Flywheels

A flywheel is a rotating mechanical device that is used to store rotational energy1. Energy is the potential of a physical system to perform work. (A common unit of work is foot-pound—the amount of energy needed to lift one pound up a distance of one foot.) Energy exists in several forms such as electromagnetic radiation ... that can be called up instantaneously. At the most basic level, a flywheel contains a spinning mass in its center that is driven by a motor - and when energy is needed, the spinning force drives a device similar to a turbine to produce electricity, slowing the rate of rotation. A flywheel is recharged by using the motor to increase its rotational speed once again.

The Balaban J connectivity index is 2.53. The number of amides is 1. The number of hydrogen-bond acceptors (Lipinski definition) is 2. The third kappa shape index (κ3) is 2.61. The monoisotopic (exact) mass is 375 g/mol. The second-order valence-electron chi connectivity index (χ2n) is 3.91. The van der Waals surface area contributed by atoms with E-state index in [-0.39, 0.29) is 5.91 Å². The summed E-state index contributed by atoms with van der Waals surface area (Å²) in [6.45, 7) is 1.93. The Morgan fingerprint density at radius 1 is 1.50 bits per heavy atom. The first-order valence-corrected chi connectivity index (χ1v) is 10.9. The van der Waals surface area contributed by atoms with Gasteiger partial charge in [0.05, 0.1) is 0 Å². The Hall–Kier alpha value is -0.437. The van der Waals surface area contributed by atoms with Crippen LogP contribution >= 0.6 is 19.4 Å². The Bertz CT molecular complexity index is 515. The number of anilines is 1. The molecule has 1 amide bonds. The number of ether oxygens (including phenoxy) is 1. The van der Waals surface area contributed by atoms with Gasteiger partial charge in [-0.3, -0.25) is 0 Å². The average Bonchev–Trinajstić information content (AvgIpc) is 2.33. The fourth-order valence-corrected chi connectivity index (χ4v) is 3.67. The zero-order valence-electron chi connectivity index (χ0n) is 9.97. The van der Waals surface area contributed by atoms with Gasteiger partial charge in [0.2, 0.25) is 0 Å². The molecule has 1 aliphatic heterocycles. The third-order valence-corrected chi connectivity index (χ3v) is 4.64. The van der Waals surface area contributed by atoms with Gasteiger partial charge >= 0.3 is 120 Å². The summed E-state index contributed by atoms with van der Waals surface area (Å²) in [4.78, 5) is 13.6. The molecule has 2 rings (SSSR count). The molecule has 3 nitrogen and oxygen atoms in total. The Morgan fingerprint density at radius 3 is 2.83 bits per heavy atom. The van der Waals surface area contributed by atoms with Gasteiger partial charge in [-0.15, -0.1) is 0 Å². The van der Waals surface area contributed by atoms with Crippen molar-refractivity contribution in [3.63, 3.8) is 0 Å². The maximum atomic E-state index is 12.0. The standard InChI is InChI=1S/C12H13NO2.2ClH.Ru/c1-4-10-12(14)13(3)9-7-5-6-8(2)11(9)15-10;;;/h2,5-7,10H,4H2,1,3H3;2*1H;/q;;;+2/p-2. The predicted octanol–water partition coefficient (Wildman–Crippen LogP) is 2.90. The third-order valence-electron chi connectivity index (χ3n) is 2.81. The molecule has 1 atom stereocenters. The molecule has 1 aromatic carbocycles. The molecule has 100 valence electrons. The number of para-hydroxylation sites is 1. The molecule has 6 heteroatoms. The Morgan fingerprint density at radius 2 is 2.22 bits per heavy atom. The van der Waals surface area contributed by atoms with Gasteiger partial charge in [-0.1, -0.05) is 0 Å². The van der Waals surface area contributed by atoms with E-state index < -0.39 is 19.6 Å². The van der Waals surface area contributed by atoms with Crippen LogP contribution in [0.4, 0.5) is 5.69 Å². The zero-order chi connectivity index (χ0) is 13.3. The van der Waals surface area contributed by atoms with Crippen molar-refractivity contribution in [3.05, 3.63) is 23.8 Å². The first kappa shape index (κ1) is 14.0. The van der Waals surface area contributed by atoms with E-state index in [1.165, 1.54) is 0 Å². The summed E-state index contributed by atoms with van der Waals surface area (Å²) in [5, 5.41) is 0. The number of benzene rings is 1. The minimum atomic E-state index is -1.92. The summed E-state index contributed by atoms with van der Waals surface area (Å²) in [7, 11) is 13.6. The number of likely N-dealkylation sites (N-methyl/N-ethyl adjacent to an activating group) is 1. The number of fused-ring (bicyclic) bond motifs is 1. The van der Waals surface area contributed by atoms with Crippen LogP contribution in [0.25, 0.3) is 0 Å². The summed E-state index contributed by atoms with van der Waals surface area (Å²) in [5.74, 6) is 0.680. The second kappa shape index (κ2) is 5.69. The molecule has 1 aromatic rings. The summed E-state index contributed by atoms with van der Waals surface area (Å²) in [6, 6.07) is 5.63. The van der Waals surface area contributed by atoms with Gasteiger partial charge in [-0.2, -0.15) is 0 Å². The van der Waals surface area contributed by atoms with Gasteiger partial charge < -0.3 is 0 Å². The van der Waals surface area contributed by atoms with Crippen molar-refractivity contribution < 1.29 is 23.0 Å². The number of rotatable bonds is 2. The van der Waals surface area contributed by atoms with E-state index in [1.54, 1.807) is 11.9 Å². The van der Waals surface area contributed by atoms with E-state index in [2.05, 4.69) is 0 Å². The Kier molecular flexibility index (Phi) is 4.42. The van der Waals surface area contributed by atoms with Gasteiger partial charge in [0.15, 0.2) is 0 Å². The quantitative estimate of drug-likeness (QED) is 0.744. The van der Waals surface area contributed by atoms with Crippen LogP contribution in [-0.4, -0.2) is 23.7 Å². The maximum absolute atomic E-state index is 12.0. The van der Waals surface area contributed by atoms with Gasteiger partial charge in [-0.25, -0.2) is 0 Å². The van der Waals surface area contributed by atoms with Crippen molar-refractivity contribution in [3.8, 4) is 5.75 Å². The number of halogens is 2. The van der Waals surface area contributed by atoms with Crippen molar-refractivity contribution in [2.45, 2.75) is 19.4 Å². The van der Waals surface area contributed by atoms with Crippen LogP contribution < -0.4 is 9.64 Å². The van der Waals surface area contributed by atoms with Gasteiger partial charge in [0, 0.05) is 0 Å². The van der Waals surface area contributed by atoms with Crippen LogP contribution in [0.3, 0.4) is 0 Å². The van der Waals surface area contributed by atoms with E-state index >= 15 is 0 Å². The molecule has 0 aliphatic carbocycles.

Flywheel technology has many beneficial properties that enable us to improve our current electricAn adjective meaning “needing electricity to operate” such as electric motor or wire. IEEE: Containing, producing , arising from, actuated by or carrying electricity. grid. A flywheel is able to capture energy from intermittent energy sources over time, and deliver a continuous supply of uninterrupted powerThe rate at which energy is generated, converted, transmitted, distributed or delivered. to the grid. Flywheels also are able to respond to grid signals instantly, delivering frequency regulation and electricity quality improvements.

Flywheels are traditionally made of steel and rotate on conventional bearings; these are generally limited to a revolution rate of a few thousand RPM. Modern flywheels are made of carbon fiber materials, stored in vacuums to reduce drag, and employ magnetic bearings, enabling them to revolve at speeds up to 60,000 RPM.

You can learn more about flywheel technologies from our links on the right hand side of this page.